Green onion powder is a dry powder made from green onions that have been dried then finely ground. It is used as you would a spice, in small quantities.
Green onions are also known as spring onions in England, and as shallots (sic) in Australia and by some in New Orleans. People who will only cook in expensive copper pots prefer to call any type of green onion a scallion, though that’s slightly different again, too. (Here’s more info on the green onion name confusion around the world.)
The powder adds to dishes a delicate background flavour with a mild zip.
You can make it yourself, or buy it already made. Restaurant cooks often buy it in bulk, and use it to add a green onion taste without the usual trimming and chopping.
Yields and Equivalents
12 large fresh bunches of green onion, as purchased = 26 cups / 2 kg (4.4 lbs) fresh trimmed and chopped = 9 full-size square Excalibur screens, full = 12 cups (150 g / 5 oz), dried and chopped = 2 cups (150 g / 5 oz) finely ground powder
10 tablespoons powder = 50 g (1.5 oz)
Wash the green onions, trim the roots off. No need to blanch.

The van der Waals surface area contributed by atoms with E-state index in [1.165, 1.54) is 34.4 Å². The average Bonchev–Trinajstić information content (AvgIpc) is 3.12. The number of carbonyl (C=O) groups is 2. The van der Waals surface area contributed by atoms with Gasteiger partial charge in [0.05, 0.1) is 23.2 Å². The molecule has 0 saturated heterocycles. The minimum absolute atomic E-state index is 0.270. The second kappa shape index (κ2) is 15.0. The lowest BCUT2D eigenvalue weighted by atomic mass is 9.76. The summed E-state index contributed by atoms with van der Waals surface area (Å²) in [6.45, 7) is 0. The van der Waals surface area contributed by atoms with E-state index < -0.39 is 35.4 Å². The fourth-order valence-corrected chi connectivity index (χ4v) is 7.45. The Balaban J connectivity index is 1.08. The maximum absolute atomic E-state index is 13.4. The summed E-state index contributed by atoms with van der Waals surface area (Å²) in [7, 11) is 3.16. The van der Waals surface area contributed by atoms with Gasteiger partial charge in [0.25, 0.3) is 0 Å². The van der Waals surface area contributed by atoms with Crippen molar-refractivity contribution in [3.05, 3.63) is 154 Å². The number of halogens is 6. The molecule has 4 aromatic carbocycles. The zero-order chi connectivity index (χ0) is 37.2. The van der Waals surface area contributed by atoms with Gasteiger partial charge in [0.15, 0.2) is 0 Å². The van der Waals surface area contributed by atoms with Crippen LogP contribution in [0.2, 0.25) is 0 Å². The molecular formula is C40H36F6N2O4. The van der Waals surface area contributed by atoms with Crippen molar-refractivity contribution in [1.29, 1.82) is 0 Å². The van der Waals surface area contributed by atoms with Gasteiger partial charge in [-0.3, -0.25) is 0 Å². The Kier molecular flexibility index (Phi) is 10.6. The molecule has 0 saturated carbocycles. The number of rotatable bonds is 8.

Chop up coarsely. You can use pretty much all of it.
Spread out on dehydrator. See dehydrating onions for directions for drying temperature and time recommendations.
Dry until brittle.
When dried and cooled, store dried pieces for a few days in a sealed container to ensure there will be no condensation starting. If there is, dehydrate a bit more, as that excess moisture would affect your powder.
When are you sure that your pieces are truly safely dried, you can grind them into powder. (Make sure they are quite brittle before attempting to grind them into a powder, or they dance around the food processor blade.)
It’s ideal if you can grind in two steps but just one step is fine if that is all you can do or wish to do:
- Put in food processor and grind to a coarse powder (you can stop here if you wish);
- Take the coarse powder, and in small batches, process through an electric coffee bean mill to reduce to a fine powder. You may need to strain your work a few times and reprocess any pieces that didn’t turn to a powder.
Note that you may not be able to get a fine, floury-like powder as you can with some other items. That’s fine.
Store in an air-tight jar. Label jar with name of product and date. Store away from heat and direct light.
No need to rehydrate first when using.
Delicious in dressings, dips, soups, sauces, etc.